the Iraqi regime of chemical and biological weapons; and on the concealment of evidence of prohibited programmes from United Nations inspectors. One main source reported only on the mobile biological agent production facilities. Reporting from SIS’s main sources represented in total some three-quarters of all SIS intelligence reports on those subjects circulated during 2002.
Two of the main sources were dominant, in terms of both the number of reports and influence on JIC assessments. During 2002, they provided some two-thirds of all intelligence reports that were circulated; and from summer 2002 onwards their reporting had a significant influence on intelligence assessments on Iraqi use of chemical and biological weapons. As noted in Chapter 1, however, volume is not necessarily a measure of influence; even single intelligence reports can have a significant impact. That was certainly the case with one report from one of these sources which had a major effect on the certainty of statements in the Government’s dossier of September 2002 that Iraq possessed and was producing chemical and biological weapons. (This report was subsequently withdrawn.)
SIS MAIN SOURCES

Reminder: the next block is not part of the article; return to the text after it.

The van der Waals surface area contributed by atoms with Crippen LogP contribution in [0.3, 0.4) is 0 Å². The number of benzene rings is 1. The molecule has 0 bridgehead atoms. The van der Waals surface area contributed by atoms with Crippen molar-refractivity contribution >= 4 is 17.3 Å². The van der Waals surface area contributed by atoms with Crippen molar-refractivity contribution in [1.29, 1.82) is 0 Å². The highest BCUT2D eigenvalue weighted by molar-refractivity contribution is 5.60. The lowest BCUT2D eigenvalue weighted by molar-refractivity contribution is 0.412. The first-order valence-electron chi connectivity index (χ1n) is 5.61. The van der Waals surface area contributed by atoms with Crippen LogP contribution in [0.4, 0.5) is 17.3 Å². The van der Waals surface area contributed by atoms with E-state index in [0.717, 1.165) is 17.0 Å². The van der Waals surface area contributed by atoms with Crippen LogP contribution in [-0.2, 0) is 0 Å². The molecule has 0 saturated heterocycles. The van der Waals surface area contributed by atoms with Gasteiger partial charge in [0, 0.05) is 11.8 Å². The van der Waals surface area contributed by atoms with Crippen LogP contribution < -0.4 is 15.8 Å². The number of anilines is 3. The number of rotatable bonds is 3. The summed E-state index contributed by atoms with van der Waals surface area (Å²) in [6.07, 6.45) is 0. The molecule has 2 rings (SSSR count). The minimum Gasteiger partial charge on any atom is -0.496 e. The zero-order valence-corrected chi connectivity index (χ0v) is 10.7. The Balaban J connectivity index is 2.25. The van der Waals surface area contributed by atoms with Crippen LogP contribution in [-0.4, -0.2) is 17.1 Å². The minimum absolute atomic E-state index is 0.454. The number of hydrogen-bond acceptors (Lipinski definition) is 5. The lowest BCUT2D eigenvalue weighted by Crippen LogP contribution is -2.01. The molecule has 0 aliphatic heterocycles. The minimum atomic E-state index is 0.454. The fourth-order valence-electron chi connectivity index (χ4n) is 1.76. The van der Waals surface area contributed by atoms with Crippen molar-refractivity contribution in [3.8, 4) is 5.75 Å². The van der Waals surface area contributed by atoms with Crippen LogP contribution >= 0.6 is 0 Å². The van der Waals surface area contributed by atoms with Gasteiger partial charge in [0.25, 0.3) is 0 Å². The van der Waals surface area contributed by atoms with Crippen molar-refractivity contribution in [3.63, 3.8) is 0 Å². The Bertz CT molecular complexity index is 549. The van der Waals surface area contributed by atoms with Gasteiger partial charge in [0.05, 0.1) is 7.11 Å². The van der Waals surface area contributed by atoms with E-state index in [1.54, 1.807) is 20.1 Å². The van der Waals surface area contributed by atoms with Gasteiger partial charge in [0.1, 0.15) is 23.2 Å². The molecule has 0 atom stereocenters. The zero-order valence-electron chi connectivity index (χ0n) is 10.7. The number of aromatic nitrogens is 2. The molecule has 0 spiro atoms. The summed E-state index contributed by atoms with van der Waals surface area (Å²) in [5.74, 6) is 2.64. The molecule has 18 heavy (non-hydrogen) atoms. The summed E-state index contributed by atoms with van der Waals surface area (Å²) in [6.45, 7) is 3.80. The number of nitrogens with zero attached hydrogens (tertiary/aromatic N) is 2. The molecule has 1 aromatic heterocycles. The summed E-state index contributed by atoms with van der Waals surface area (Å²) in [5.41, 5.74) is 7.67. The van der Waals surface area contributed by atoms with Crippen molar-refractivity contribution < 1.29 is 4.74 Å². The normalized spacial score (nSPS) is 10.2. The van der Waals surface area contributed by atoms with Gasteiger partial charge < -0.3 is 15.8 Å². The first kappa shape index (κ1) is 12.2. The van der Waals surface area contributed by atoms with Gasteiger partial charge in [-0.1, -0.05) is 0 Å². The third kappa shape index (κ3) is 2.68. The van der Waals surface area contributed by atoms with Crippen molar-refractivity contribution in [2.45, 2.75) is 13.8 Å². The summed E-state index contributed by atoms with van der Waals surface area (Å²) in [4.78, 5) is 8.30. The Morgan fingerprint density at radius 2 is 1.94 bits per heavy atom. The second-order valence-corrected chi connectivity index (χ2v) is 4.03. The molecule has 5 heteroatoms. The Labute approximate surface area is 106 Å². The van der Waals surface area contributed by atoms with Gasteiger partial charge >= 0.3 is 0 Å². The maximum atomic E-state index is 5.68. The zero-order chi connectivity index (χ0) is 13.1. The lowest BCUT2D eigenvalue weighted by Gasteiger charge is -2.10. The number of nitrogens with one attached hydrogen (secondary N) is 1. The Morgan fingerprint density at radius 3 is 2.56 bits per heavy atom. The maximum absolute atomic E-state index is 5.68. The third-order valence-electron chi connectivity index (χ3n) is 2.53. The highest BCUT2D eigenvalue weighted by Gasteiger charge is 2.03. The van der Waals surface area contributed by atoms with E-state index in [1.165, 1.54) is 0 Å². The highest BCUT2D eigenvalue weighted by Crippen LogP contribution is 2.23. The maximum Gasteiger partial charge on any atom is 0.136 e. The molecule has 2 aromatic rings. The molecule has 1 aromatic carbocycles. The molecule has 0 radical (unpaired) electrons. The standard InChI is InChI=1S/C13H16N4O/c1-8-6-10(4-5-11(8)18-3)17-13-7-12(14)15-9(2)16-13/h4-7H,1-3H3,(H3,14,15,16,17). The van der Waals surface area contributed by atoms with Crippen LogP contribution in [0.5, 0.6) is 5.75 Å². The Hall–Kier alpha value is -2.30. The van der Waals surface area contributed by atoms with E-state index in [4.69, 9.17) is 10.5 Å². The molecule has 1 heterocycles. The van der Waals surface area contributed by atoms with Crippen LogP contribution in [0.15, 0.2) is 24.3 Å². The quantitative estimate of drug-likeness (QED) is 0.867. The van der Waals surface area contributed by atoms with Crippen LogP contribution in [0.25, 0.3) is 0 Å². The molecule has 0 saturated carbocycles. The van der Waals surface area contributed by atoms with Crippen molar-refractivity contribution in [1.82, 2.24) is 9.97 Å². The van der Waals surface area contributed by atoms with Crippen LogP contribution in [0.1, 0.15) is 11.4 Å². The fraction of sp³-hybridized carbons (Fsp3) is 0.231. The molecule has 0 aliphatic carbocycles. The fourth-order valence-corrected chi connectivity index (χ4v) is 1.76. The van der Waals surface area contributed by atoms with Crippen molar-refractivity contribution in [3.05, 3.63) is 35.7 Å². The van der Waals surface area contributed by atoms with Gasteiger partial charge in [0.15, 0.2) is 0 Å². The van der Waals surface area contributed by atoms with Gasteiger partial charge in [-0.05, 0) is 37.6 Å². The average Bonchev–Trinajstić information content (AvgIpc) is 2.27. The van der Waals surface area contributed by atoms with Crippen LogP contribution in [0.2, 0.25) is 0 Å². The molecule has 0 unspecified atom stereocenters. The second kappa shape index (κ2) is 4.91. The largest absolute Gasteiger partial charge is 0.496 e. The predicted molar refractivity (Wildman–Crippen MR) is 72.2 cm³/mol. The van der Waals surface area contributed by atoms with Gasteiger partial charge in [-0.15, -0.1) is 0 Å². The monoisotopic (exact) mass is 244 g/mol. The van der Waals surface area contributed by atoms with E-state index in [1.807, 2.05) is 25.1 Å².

Of the two dominant sources, the first reported accurately and authoritatively on some key issues. On production and stocks of chemical and biological weapons and agents, he could only report what he learned from others in his circle of high-level contacts in Baghdad.
The second dominant source remains the subject of continuing SIS validation. In 2002, SIS considered him to be an established and reliable source. His intelligence on other subjects had previously been corroborated. We therefore understand why SIS decided that it should issue a number of reports from him quoting a new sub-source on Iraqi chemical and biological programmes and intentions. Even then, they properly included a caution about the sub-source’s links to opposition groups and the possibility that his reports would be affected by that. We have been told that post-war validation by SIS has raised serious doubts about the reliability of reporting from this new sub-source. We conclude that this stream of reporting that underpinned JIC assessments on Iraqi production and possession of chemical and biological weapons must be open to serious doubt.
In addition to these two dominant sources, SIS’s post-war validation has led them to conclude that two further main sources should continue to be regarded as reliable. We have, however, noted that reports from those sources tended to present a less worrying view of Iraqi chemical and biological weapons capability than that from the sources whose reporting is now subject to doubt.
Finally, in mid-September 2002 SIS issued a report, described as being from ‘a new source on trial’, on Iraqi production of chemical and biological agent. Although this report was received too late for inclusion in the JIC assessment of 9 September, it did provide significant assurance to those drafting the Government’s dossier that active, current production of chemical and biological agent was taking place. A second report from the